By Henry S. Gornbein

Many people contemplating remarriage, or in some instances, a first marriage, are looking into many of the financial aspects as well as the romantic. If you plan to formalize a relationship through marriage and have children to protect from a prior marriage as well as property, a prenuptial agreement, technically known as an antenuptial agreement, can be very helpful. In the past, many states did not recognize prenuptial and antenuptial agreements, arguing that they were anti-marriage. In some instances they were recognized in the event of death but not divorce. The current trend is that antenuptial agreements are being recognized in all circumstances. I offer some words of caution, however. In my practice, I have seen a number of outcomes when couples have come to me to form a premarital agreement. Some have decided to go forward without one. Others, disagreeing on whether or not to use one, decided to cancel the engagement altogether.

In order for an antenuptial agreement to be valid, the following requirements must be met (I am using Michigan as an example, but requirements are similar in other states):
The agreement must be in writing;
It must be voluntarily entered into without any fraud, mistake or duress; thus, the situation of the multimillionaire handing his fiancee an agreement and saying "Darling, don't worry, just sign this" as they are about to walk down the aisle could very well be thrown out, due to duress or fraud.
The parties must be represented by independent and effective legal counsel;
The obligations, rights and alternatives must be explained to each party;
There must be a full and fair accounting and complete disclosure of each party's assets, liabilities, and income. I normally attach an exhibit listing all assets and liabilities of both the prospective husband and prospective wife so that everything is clearly set out.
The agreement is to be fair and not unconscionable when signed.
In counseling people about an ante or prenuptial agreement, I raise several other issues. These include how to deal with existing assets. Normally, they are kept out of the marriage with the understanding that any assets brought into the marriage by the husband will go to his children from a prior marriage, and any assets brought in by the wife will go to her children from a prior marriage. In some instances, one party might have a great deal of property and the other very little, and it is recommended that, over a period of years, some of the premarital property will be shared in the event that the marriage lasts for at least several years. Other issues include how the parties are to share obligations and living expenses, whether or not all property acquired during the marriage will be owned or shared, or who will contribute to the acquisition costs and costs of maintaining property should it be purchased. What portion, if any, of the wealthier person's property will go to the person who does not have very much in the event of divorce or death should be discussed. In addition, the question can arise whether a specific amount of property going to the other spouse should be increased during the marriage to cover inflation and cost of living as the marriage becomes longer. Also, an inheritance during the marriage should be addressed. Often, the inheritance should be kept separate from the marital estate and should only go to each party's heirs from a prior marriage.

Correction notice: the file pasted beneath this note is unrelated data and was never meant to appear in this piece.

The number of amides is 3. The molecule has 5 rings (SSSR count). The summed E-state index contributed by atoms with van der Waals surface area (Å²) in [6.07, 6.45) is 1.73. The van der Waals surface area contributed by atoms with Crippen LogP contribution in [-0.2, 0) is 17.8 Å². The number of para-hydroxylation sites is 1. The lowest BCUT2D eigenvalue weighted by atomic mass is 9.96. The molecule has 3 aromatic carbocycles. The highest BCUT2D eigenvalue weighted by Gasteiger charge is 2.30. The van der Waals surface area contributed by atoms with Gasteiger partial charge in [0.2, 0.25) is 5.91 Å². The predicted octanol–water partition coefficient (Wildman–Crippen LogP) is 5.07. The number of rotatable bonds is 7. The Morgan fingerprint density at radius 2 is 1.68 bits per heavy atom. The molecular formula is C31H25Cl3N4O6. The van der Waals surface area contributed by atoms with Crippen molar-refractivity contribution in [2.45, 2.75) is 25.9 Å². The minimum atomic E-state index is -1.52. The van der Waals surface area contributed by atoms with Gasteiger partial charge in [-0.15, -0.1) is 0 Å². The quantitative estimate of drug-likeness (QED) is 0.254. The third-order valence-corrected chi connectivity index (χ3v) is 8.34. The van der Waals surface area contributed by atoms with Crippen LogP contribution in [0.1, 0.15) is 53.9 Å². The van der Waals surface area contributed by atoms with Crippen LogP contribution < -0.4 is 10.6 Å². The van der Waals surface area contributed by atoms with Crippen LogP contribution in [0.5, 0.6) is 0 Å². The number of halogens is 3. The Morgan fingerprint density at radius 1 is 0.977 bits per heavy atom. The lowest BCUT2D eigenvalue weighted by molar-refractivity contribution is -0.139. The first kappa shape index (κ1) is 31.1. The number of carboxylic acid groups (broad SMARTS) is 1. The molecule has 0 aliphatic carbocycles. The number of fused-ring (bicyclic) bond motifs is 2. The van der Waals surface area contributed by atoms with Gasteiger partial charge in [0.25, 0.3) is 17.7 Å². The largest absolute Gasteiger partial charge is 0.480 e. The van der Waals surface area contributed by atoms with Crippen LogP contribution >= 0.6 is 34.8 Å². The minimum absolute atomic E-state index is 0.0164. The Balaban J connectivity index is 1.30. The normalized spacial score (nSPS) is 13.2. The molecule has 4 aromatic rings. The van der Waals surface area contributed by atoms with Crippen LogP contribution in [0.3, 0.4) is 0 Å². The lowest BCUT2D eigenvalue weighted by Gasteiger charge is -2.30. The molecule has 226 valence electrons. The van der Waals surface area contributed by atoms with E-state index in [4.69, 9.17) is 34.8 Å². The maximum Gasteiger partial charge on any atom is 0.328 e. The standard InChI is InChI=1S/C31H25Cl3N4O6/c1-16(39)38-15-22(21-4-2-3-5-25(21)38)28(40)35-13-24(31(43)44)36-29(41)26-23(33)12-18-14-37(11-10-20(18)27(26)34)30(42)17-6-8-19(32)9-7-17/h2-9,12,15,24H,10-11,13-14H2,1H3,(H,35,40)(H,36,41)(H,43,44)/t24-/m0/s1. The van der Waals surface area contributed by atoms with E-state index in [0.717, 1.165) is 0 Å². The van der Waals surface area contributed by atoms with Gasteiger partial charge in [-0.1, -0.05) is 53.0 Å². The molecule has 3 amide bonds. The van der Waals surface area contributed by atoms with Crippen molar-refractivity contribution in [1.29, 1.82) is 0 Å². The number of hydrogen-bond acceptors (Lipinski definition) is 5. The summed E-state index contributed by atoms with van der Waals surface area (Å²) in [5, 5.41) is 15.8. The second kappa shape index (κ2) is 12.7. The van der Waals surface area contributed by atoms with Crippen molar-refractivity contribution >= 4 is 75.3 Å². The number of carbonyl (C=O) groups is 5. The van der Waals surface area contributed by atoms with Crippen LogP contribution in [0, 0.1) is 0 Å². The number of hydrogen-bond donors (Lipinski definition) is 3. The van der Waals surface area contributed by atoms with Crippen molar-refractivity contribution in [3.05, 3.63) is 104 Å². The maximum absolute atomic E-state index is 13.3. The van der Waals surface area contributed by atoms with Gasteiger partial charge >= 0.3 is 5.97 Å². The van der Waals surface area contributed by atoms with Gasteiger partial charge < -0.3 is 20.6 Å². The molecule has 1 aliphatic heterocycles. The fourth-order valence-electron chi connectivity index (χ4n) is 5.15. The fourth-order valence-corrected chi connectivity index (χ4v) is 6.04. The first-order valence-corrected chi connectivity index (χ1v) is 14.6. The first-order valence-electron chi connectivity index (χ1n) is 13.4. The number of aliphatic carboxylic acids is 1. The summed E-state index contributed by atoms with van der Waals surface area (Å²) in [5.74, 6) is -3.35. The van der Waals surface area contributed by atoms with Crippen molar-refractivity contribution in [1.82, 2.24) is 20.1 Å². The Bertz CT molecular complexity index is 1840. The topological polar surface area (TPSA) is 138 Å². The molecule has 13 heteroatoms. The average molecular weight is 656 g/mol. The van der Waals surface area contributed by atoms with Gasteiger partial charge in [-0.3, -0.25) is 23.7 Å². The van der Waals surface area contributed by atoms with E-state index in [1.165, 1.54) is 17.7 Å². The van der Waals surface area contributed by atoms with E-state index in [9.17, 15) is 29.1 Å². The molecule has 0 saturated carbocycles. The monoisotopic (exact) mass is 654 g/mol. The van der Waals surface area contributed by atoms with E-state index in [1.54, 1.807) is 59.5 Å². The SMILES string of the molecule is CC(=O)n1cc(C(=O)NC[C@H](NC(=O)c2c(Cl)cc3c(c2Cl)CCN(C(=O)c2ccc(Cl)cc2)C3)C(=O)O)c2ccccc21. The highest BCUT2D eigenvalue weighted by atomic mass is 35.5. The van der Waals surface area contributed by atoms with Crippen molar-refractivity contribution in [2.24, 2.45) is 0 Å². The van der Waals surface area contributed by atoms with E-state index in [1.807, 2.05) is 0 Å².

These are all important considerations and should be thought about very carefully and spelled out in the agreement to ensure fairness to both individuals. They are not romantic, but it should be remembered that romance is only one part of the equation in a successful remarriage. I will never forget the situation I had when a man came to me several years ago saying that he was very much in love and planning to get married. He wanted an antenuptial agreement. I asked him if he had discussed it with his fiancee, and he said "no." He then asked me to draw up the agreement. I did so, and he discussed it with his fiancee who told him "no" and the marriage was off.

Copyright 1995 by Henry S Gornbein

Posted on Saturday, April 7, 2007 at 12:20PM by Registered CommenterSite Administrator in | Comments Off

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